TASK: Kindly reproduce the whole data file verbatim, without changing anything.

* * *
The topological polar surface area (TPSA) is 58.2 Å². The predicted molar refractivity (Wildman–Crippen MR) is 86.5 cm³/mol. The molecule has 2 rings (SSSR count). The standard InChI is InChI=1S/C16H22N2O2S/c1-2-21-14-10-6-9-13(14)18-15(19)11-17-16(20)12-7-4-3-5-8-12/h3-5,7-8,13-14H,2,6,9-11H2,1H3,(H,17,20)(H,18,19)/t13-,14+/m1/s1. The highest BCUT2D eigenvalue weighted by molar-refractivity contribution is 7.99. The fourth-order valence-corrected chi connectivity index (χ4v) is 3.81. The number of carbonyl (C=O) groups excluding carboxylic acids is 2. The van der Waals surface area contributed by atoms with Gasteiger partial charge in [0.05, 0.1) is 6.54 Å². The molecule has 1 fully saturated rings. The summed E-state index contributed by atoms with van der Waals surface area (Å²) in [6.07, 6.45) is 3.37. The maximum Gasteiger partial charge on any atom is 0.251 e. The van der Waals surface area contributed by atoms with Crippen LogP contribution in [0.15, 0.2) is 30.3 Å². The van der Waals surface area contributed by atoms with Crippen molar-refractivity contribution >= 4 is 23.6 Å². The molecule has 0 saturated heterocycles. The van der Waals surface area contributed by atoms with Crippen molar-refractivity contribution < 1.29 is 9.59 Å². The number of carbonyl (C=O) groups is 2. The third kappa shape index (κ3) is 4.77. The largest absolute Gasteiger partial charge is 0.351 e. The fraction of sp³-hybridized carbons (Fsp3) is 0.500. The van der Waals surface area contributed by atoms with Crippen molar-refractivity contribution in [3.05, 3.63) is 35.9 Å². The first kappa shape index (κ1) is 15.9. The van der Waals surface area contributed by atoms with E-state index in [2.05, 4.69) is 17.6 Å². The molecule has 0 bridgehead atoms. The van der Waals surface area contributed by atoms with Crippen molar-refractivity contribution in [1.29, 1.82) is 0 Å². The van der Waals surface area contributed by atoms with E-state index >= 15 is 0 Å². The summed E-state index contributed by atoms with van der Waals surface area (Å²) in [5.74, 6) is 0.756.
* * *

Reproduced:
The topological polar surface area (TPSA) is 58.2 Å². The predicted molar refractivity (Wildman–Crippen MR) is 86.5 cm³/mol. The molecule has 2 rings (SSSR count). The standard InChI is InChI=1S/C16H22N2O2S/c1-2-21-14-10-6-9-13(14)18-15(19)11-17-16(20)12-7-4-3-5-8-12/h3-5,7-8,13-14H,2,6,9-11H2,1H3,(H,17,20)(H,18,19)/t13-,14+/m1/s1. The highest BCUT2D eigenvalue weighted by molar-refractivity contribution is 7.99. The fourth-order valence-corrected chi connectivity index (χ4v) is 3.81. The number of carbonyl (C=O) groups excluding carboxylic acids is 2. The van der Waals surface area contributed by atoms with Gasteiger partial charge in [0.05, 0.1) is 6.54 Å². The molecule has 1 fully saturated rings. The summed E-state index contributed by atoms with van der Waals surface area (Å²) in [6.07, 6.45) is 3.37. The maximum Gasteiger partial charge on any atom is 0.251 e. The van der Waals surface area contributed by atoms with Crippen LogP contribution in [0.15, 0.2) is 30.3 Å². The van der Waals surface area contributed by atoms with Crippen molar-refractivity contribution >= 4 is 23.6 Å². The molecule has 0 saturated heterocycles. The van der Waals surface area contributed by atoms with Crippen molar-refractivity contribution < 1.29 is 9.59 Å². The number of carbonyl (C=O) groups is 2. The third kappa shape index (κ3) is 4.77. The largest absolute Gasteiger partial charge is 0.351 e. The fraction of sp³-hybridized carbons (Fsp3) is 0.500. The van der Waals surface area contributed by atoms with Crippen molar-refractivity contribution in [3.05, 3.63) is 35.9 Å². The first kappa shape index (κ1) is 15.9. The van der Waals surface area contributed by atoms with E-state index in [2.05, 4.69) is 17.6 Å². The molecule has 0 bridgehead atoms. The van der Waals surface area contributed by atoms with Crippen molar-refractivity contribution in [1.29, 1.82) is 0 Å². The van der Waals surface area contributed by atoms with E-state index >= 15 is 0 Å². The summed E-state index contributed by atoms with van der Waals surface area (Å²) in [5.74, 6) is 0.756.